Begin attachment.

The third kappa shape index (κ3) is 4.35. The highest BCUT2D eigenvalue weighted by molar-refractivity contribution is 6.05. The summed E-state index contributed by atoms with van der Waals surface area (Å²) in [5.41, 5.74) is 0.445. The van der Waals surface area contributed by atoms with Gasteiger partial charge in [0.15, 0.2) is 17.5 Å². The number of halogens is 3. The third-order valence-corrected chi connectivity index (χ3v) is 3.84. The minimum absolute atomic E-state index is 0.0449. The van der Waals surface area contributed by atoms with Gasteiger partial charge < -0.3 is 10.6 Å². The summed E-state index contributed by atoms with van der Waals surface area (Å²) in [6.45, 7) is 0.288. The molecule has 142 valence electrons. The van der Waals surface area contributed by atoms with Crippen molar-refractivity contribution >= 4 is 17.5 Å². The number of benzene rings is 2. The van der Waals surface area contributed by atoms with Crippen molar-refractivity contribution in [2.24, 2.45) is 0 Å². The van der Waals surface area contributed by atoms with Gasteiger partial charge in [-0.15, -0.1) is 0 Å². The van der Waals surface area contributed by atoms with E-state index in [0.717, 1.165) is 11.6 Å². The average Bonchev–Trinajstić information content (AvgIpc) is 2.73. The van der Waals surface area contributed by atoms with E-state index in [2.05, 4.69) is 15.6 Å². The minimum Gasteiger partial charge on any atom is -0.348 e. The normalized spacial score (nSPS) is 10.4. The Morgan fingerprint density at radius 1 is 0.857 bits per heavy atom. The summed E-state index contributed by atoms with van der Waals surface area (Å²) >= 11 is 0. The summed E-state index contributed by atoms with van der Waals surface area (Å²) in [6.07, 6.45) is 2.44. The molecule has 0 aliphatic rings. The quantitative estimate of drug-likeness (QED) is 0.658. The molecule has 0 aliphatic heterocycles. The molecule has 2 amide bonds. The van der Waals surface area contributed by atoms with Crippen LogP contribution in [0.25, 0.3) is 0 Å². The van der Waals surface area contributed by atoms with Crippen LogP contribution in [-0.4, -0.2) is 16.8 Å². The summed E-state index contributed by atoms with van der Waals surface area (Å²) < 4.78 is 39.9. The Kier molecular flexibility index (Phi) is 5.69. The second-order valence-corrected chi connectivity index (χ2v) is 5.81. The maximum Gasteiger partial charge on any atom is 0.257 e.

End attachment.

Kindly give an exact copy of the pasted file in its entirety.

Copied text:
The third kappa shape index (κ3) is 4.35. The highest BCUT2D eigenvalue weighted by molar-refractivity contribution is 6.05. The summed E-state index contributed by atoms with van der Waals surface area (Å²) in [5.41, 5.74) is 0.445. The van der Waals surface area contributed by atoms with Gasteiger partial charge in [0.15, 0.2) is 17.5 Å². The number of halogens is 3. The third-order valence-corrected chi connectivity index (χ3v) is 3.84. The minimum absolute atomic E-state index is 0.0449. The van der Waals surface area contributed by atoms with Gasteiger partial charge < -0.3 is 10.6 Å². The summed E-state index contributed by atoms with van der Waals surface area (Å²) in [6.45, 7) is 0.288. The molecule has 142 valence electrons. The van der Waals surface area contributed by atoms with Crippen molar-refractivity contribution >= 4 is 17.5 Å². The number of benzene rings is 2. The van der Waals surface area contributed by atoms with Crippen molar-refractivity contribution in [2.24, 2.45) is 0 Å². The van der Waals surface area contributed by atoms with Gasteiger partial charge in [-0.15, -0.1) is 0 Å². The van der Waals surface area contributed by atoms with E-state index in [0.717, 1.165) is 11.6 Å². The average Bonchev–Trinajstić information content (AvgIpc) is 2.73. The van der Waals surface area contributed by atoms with E-state index in [2.05, 4.69) is 15.6 Å². The minimum Gasteiger partial charge on any atom is -0.348 e. The normalized spacial score (nSPS) is 10.4. The Morgan fingerprint density at radius 1 is 0.857 bits per heavy atom. The summed E-state index contributed by atoms with van der Waals surface area (Å²) >= 11 is 0. The summed E-state index contributed by atoms with van der Waals surface area (Å²) in [6.07, 6.45) is 2.44. The molecule has 0 aliphatic rings. The quantitative estimate of drug-likeness (QED) is 0.658. The molecule has 0 aliphatic heterocycles. The molecule has 2 amide bonds. The van der Waals surface area contributed by atoms with Crippen LogP contribution in [0.25, 0.3) is 0 Å². The van der Waals surface area contributed by atoms with Crippen LogP contribution in [-0.4, -0.2) is 16.8 Å². The summed E-state index contributed by atoms with van der Waals surface area (Å²) < 4.78 is 39.9. The Kier molecular flexibility index (Phi) is 5.69. The second-order valence-corrected chi connectivity index (χ2v) is 5.81. The maximum Gasteiger partial charge on any atom is 0.257 e.